Judge collaborated with a group named Washamba Wenza from Dandora, Kenya. The collaboration brought about a song called Shupav which means “…we all SOLDIERS of the same struggle and we all gotta go hard…” The song and video wanted to highlight that since they are artists and receiving some money for their talent do not mean that they are not still struggling with the rest of the poor people. They were calling for everyone in Kenya to participate in a peaceful revolution to get their voices heard on being an end to poverty. The message the song was displayed was that people in Kenya need to wake up and demand more from their politicians. Ntarangwi explained that Kenyan artists hip hop songs are for a political campaign to stop injustice and inhumane acts amongst their people.

 

To read more about Mwenda Ntarangwi book

(http://www.press.uillinois.edu/books/catalog/88dqr6eq9780252034572.html)

To read more about Judge style of rap

(https://www.reverbnation.com/judgeblackduo)

To read more about the interview

(https://hiphopkambi.wordpress.com/2013/02/19/interview-judge-blackduo/)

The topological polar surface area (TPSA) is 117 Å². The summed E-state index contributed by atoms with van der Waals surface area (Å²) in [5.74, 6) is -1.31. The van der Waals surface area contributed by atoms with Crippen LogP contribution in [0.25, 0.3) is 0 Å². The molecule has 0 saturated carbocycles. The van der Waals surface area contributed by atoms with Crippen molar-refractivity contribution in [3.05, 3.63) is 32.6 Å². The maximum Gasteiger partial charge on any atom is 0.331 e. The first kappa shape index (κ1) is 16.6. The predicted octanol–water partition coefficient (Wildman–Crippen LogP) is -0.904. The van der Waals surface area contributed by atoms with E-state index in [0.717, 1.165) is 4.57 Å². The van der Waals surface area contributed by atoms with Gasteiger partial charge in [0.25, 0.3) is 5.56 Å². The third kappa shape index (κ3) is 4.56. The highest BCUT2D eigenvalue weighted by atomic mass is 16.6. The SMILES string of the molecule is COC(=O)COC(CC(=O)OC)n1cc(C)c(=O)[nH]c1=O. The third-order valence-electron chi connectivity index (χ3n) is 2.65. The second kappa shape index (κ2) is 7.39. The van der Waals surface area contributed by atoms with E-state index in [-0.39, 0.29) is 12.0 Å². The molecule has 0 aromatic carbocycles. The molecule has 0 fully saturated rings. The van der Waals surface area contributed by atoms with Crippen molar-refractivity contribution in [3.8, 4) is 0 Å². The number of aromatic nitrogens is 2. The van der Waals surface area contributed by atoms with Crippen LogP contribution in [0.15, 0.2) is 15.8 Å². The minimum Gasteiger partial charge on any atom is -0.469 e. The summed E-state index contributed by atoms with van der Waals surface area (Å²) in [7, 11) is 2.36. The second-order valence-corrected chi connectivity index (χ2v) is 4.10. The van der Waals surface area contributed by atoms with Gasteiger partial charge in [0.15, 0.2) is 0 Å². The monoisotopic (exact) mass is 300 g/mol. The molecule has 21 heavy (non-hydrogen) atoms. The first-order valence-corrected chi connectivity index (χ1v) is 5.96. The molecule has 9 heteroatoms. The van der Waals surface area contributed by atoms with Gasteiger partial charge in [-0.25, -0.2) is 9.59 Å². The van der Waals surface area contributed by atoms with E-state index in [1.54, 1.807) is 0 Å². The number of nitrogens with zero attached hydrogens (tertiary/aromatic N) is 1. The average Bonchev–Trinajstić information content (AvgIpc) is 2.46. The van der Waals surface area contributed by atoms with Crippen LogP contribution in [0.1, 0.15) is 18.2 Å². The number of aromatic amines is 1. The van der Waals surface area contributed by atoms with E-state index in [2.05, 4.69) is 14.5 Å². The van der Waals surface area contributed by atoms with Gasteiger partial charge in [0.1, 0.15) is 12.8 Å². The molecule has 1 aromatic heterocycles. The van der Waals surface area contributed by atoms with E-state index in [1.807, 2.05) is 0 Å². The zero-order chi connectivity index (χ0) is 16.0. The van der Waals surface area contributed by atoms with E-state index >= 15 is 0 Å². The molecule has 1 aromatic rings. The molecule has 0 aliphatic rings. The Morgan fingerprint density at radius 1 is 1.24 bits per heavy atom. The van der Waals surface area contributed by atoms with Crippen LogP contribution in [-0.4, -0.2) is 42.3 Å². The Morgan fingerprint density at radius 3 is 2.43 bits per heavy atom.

To see more of the video description

(https://www.youtube.com/watch?v=yF8Jxl0v6xg)

Masculinity and Nationalism in East African Hip-hop Music

The paper titled Masculinity and Nationalism in East African Hip-hop Music by Evan Mwangi published in 2004 may not be current in terms of the date of publication but applies even today to hip-hop in general and East African hip-hop in particular. Hip-hop in East Africa has grown considerably since 2004 both in the number of artists and the variety of styles and messages but the majority of the artists are still males and the message is masculine in nature. Mwangi explains in his paper this and more including how female artists try to reverse this portrayal. He also writes about how East African hip-hop, even though influenced by Western hip-hop culture, is localized and is growing to be a culture of its own. Using examples and illustrations the article explains how hip-hop music is used to portray nationalism in the countries of the East African Community namely Kenya, Tanzania and Uganda. The 16 page paper can be accessed through the link below.

http://www.ajol.info/index.php/tvl/article/viewFile/29671/22617